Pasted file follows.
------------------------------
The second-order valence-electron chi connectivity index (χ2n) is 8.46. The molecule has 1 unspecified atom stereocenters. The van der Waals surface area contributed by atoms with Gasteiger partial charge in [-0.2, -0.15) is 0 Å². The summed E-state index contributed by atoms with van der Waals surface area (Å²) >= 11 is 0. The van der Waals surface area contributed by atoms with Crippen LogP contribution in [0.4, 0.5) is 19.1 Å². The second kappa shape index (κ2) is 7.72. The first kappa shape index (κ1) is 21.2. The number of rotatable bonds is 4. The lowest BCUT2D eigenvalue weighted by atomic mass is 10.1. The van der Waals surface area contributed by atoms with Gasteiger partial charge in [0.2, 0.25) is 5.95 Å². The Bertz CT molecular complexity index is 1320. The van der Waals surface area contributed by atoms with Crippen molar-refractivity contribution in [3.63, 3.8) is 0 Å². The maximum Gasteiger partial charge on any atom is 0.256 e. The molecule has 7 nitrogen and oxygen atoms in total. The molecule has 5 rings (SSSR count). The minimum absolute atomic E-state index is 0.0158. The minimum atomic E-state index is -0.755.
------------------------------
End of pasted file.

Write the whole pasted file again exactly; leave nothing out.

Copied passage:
The second-order valence-electron chi connectivity index (χ2n) is 8.46. The molecule has 1 unspecified atom stereocenters. The van der Waals surface area contributed by atoms with Gasteiger partial charge in [-0.2, -0.15) is 0 Å². The summed E-state index contributed by atoms with van der Waals surface area (Å²) >= 11 is 0. The van der Waals surface area contributed by atoms with Crippen LogP contribution in [0.4, 0.5) is 19.1 Å². The second kappa shape index (κ2) is 7.72. The first kappa shape index (κ1) is 21.2. The number of rotatable bonds is 4. The lowest BCUT2D eigenvalue weighted by atomic mass is 10.1. The van der Waals surface area contributed by atoms with Gasteiger partial charge in [0.2, 0.25) is 5.95 Å². The Bertz CT molecular complexity index is 1320. The van der Waals surface area contributed by atoms with Crippen molar-refractivity contribution in [3.63, 3.8) is 0 Å². The maximum Gasteiger partial charge on any atom is 0.256 e. The molecule has 7 nitrogen and oxygen atoms in total. The molecule has 5 rings (SSSR count). The minimum absolute atomic E-state index is 0.0158. The minimum atomic E-state index is -0.755.